“You should dream big; people have ruled this country at very tender ages. So, for you, don’t think that at 29 or 30, you are too young to rule, and I am glad because this is almost like catching them early.

“You have the students here and in about three years, some of you will be out there to move on. If I were you, I wouldn’t start looking for work; I would start doing my own thing at a very early age of 24 or 25. With the kind of energy you still have, you can pull down the kingdom of Satan.

“For the Speaker himself, the opportunity came in 2018 to replace a former Speaker from his Constituency. He became a member of the House of Assembly.”

The governor’s opinion and decision about supporting the youth as his succession with an age limit of 52 has sparked a lot of reactions some kicked against the decision bringing up the issue of ageism in Nigeria’s workspace and its effect while others gave kudos to him.

The evil of age discrimination on recruitment

ONE of the signs that Nigeria is not keen on becoming a developed country is that she officially promotes different forms of discrimination. She discriminates against her own people on ethnicity, religion, gender, marital status, financial status, education, disability, age and other parameters. But let us narrow this discussion to age discrimination.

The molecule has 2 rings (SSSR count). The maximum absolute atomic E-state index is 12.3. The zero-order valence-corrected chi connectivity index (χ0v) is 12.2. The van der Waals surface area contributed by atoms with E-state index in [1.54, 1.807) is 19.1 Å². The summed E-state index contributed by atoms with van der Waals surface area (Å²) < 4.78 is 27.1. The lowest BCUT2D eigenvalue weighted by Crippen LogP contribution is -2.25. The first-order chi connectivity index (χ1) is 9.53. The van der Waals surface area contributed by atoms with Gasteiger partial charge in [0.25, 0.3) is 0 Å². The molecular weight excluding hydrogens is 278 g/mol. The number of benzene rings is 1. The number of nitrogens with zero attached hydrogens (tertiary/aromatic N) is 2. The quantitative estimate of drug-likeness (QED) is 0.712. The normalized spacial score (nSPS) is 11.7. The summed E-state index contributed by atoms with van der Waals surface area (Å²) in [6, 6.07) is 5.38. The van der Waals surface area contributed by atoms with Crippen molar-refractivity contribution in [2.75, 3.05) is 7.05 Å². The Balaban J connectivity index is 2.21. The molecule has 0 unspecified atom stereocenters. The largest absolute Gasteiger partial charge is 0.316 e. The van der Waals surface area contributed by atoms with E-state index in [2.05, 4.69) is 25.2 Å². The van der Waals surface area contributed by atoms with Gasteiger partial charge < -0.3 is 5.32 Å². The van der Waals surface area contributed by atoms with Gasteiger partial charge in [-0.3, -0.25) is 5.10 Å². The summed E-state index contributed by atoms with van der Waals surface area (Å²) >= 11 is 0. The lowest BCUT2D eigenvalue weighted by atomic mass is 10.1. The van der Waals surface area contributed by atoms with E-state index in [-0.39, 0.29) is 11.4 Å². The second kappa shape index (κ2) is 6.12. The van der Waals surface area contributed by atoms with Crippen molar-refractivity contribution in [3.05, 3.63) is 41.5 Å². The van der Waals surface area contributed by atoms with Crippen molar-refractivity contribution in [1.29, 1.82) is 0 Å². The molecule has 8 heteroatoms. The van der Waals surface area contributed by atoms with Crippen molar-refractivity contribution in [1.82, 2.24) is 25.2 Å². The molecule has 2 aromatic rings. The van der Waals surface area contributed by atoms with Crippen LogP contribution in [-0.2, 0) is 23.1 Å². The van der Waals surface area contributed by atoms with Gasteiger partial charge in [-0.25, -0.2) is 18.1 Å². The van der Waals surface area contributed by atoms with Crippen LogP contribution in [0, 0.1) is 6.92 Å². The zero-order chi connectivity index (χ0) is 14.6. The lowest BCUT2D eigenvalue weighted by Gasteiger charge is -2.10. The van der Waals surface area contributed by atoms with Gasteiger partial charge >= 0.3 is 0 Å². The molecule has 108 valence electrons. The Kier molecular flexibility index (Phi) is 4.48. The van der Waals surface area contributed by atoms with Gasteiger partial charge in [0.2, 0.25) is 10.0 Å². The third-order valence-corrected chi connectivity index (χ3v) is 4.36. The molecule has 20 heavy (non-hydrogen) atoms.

Age discrimination is not for fresh graduates alone. Some jobs for middle-level managers put an age restriction of not more than 40 years. The moment workers in Nigeria are over 40 years old, their chances of getting a good job begin to nosedive. When they are 50, the employment door is completely closed on them. The only people who may still be found relevant at this age are those working in similar positions in other organisations who are being head-hunted.

Nigerians don’t even see this as discrimination. They see it as a necessary employment requirement just like an educational requirement or professional experience. But it is a terrible form of discrimination that should have no place in any country that believes in equal opportunities and frowns at all forms of discrimination.

It is only when one compares Nigeria with other countries where people’s rights are respected and protected that one sees the harm Nigeria does to her citizens through age discrimination. Let us look at what obtains in Canada, for example.

Canada’s provisions prohibiting age discrimination are in the Charter of Rights and Freedoms (“Charter”), which applies to all jurisdictions and governmental entities. Section 15 (1) of the Charter contains an equality clause, which provides as follows: “Every individual is equal before and under the law and has the right to the equal protection and equal benefit of the law without discrimination and, in particular, without discrimination based on race, national or ethnic origin, colour, religion, sex, age or mental or physical disability.”

Just as the 25-year-old man needs to earn money to pay his bills is the same way a 60-old-year man needs to earn money to pay his bills. As long as the person has not reached the age of retirement, which starts at 65 years in Canada but comes into full effect at 70, the person has equal right to employment. You dare not discriminate against him.

By Adedoja Adesoji